American writer of adolescent and children’s literature, Gary Paulsen’s short story “Stop the Sun” describes the symptoms of Post-Traumatic Stress Disorder (PTSD) experienced by the father of a young Terry Erikson, due to his traumatic experiences in the army during the US deployment in the Vietnam War. The story is narrated by a third-person limited narrator.
Stop the Sun | Summary
The story opens with an introduction to Terry Erikson, a 13-year -old boy who aspires to become a good athlete. His slow progress in athleticism, however, bothers him, but not as much as he is bothered by his father’s eyes ‘going away’. It would happen sometimes while eating when his father’s eyes suddenly keep staring at some unknown thing in the distance, his fork stopped mid-air halfway up to his mouth. These episodes of ‘going away’ aren’t particularly troublesome, however. His mother has told him that this strange behavior is caused by his experiences in the Vietnam War, which the doctors call “Vietnam Syndrome”, actually referring to PTSD.
The doctors aren’t certain if the syndrome will get cured, as it does sometimes but doesn’t in other cases. But his mother is elusive about the details of what exactly caused this, always answering with one word – “Vietnam”. Moreover, he is forbidden to talk about or ask questions about it in his father’s presence as his mother knows that it can trigger him. Terry stops pushing his mother for information but keeps trying to understand it further, as he does with any problem he encounters. He tries searching for answers in his school library but only finds a few dry history books that only state numbers and nothing about the actual war experience. The next time, he approaches his history teacher, Mr. Carlson, to gain information about the Vietnam War, but is embarrassed to admit the true reason for his interest, passing it off as the involvement of a friend instead. He gains some understanding of combat experience from the books suggested by Mr. Carlson, but can’t visualize his father being one of those men.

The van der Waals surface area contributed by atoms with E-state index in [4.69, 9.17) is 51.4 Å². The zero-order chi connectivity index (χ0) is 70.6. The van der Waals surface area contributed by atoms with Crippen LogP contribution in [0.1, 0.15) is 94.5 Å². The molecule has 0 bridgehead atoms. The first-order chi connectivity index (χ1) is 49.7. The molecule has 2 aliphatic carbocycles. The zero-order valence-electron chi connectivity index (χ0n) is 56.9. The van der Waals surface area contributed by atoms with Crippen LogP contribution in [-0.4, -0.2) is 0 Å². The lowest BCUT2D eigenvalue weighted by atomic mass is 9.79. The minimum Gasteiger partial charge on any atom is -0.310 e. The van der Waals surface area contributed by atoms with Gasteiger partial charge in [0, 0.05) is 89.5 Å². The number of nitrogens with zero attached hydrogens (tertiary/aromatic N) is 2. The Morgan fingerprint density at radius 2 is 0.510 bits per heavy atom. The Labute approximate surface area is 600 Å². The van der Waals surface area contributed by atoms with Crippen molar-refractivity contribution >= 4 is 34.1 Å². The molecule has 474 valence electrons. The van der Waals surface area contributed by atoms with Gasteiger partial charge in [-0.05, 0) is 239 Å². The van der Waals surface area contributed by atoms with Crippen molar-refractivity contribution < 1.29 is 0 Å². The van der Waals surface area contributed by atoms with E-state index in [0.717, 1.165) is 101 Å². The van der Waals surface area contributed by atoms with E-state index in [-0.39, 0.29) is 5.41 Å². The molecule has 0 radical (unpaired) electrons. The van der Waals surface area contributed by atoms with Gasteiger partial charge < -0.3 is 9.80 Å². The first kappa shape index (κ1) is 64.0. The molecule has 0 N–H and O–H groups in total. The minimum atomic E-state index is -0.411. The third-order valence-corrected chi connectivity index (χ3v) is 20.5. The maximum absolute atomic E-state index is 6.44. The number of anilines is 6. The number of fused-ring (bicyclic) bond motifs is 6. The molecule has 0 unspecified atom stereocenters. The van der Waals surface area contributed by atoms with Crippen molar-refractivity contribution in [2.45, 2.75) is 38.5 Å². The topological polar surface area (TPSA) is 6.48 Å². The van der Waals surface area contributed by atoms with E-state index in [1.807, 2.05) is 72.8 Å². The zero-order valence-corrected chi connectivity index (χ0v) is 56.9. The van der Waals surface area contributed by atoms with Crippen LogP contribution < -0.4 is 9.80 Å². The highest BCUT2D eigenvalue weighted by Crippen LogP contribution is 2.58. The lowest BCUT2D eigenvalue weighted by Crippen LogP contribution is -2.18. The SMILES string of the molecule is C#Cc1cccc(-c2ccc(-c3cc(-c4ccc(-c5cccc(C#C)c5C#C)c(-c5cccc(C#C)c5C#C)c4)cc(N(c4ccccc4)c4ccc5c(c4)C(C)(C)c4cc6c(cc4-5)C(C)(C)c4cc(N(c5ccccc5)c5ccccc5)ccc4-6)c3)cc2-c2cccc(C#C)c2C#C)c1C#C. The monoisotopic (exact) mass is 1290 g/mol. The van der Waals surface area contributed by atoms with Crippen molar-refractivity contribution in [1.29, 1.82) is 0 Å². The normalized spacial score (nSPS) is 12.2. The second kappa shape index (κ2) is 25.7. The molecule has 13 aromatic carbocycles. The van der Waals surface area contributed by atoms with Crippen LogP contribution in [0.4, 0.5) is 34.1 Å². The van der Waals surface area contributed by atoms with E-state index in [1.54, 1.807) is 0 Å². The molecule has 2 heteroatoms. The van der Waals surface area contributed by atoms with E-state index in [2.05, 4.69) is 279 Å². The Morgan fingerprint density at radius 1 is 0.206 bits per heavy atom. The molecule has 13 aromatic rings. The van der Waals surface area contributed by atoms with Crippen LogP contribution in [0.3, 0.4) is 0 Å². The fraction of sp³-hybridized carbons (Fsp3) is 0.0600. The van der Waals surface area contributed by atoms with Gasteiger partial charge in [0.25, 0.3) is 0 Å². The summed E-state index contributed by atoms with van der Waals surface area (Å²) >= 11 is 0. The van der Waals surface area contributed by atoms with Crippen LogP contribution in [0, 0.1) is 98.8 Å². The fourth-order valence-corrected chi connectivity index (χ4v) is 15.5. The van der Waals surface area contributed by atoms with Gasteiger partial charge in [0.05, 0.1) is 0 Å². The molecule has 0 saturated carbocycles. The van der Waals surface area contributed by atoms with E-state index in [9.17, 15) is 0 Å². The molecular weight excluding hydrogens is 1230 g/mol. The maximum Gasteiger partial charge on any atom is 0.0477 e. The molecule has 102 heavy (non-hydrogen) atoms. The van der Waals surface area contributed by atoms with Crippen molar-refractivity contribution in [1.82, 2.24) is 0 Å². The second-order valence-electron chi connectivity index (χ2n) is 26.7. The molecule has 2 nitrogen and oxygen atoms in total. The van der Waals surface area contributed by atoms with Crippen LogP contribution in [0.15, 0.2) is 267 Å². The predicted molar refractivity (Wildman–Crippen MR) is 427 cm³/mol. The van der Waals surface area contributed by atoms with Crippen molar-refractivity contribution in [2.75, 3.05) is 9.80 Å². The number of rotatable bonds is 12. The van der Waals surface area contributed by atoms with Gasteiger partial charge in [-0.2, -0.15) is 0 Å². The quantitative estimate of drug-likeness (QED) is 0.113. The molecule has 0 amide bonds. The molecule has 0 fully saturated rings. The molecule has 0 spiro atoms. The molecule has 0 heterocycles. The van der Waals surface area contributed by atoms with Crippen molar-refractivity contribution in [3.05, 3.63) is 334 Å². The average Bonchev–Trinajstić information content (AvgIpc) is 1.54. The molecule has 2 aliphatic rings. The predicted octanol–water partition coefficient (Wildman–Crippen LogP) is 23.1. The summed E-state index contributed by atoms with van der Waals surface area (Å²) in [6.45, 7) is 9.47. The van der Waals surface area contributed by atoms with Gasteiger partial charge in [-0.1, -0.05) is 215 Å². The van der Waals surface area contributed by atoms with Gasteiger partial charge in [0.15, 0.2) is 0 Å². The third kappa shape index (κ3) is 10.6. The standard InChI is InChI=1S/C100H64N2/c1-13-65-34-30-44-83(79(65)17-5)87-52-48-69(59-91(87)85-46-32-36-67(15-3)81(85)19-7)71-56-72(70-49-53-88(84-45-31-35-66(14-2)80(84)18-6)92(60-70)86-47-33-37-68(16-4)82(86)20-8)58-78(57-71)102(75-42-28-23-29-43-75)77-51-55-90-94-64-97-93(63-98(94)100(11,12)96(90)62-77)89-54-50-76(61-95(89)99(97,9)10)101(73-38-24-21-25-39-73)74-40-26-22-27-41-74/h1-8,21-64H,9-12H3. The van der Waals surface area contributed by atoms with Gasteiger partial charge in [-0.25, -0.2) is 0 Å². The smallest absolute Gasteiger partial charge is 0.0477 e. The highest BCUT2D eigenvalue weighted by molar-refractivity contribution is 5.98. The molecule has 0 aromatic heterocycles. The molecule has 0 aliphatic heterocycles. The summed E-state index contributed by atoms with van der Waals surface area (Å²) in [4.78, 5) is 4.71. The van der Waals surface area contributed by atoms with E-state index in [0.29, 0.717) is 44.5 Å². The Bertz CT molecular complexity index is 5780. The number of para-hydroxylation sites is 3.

As time goes on, his father’s eyes keep going away more and more often, and one day at the shopping mall, a disaster happens that Terry considers “the most embarrassing thing that has ever happened to him”.
Accompanying his father on a shopping trip, they split up inside the mall, his father going to the hardware store while Terry enters a record store. He gets late in meeting his father and is unable to find him at their decided meeting spot. Suddenly, he spots a commotion and a crowd inside the hardware store, and fearing that something has gone wrong, rushes towards the store. As he pushes past his way to the front of the crowd, he encounters a spine-chilling scene –
“His father was squirming along the floor on his stomach. He was crying, looking terrified, his breath coming in short, hot pants like some kind of hurt animal.”
Traumatised by the picture of his father crawling in front of him, he kneels next to him and helps him stand as he and the owner lead him back to the owner’s office to calm him down. All the while, his father keeps whimpering. His mother arrives soon and takes them home in a taxi. As he waits for his mother, Terry is deeply ashamed of his father’s behavior in public, wanting to dig a hole for himself and hide there.